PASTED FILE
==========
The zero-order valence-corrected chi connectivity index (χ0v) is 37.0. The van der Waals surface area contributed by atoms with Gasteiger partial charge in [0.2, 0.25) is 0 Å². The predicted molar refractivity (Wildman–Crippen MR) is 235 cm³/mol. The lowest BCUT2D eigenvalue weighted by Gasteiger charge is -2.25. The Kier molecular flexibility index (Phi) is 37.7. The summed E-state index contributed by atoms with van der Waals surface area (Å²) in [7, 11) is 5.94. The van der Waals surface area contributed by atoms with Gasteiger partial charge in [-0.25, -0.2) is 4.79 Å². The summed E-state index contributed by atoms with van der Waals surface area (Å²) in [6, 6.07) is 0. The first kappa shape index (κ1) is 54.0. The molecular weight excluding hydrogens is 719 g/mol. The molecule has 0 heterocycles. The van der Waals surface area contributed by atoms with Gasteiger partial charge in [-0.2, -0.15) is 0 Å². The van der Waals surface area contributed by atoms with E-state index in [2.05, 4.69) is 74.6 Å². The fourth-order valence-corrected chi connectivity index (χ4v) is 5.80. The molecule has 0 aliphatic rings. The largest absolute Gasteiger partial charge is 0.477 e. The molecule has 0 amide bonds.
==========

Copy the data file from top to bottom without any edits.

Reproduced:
The zero-order valence-corrected chi connectivity index (χ0v) is 37.0. The van der Waals surface area contributed by atoms with Gasteiger partial charge in [0.2, 0.25) is 0 Å². The predicted molar refractivity (Wildman–Crippen MR) is 235 cm³/mol. The lowest BCUT2D eigenvalue weighted by Gasteiger charge is -2.25. The Kier molecular flexibility index (Phi) is 37.7. The summed E-state index contributed by atoms with van der Waals surface area (Å²) in [7, 11) is 5.94. The van der Waals surface area contributed by atoms with Gasteiger partial charge in [-0.25, -0.2) is 4.79 Å². The summed E-state index contributed by atoms with van der Waals surface area (Å²) in [6, 6.07) is 0. The first kappa shape index (κ1) is 54.0. The molecular weight excluding hydrogens is 719 g/mol. The molecule has 0 heterocycles. The van der Waals surface area contributed by atoms with Gasteiger partial charge in [-0.2, -0.15) is 0 Å². The van der Waals surface area contributed by atoms with E-state index in [2.05, 4.69) is 74.6 Å². The fourth-order valence-corrected chi connectivity index (χ4v) is 5.80. The molecule has 0 aliphatic rings. The largest absolute Gasteiger partial charge is 0.477 e. The molecule has 0 amide bonds.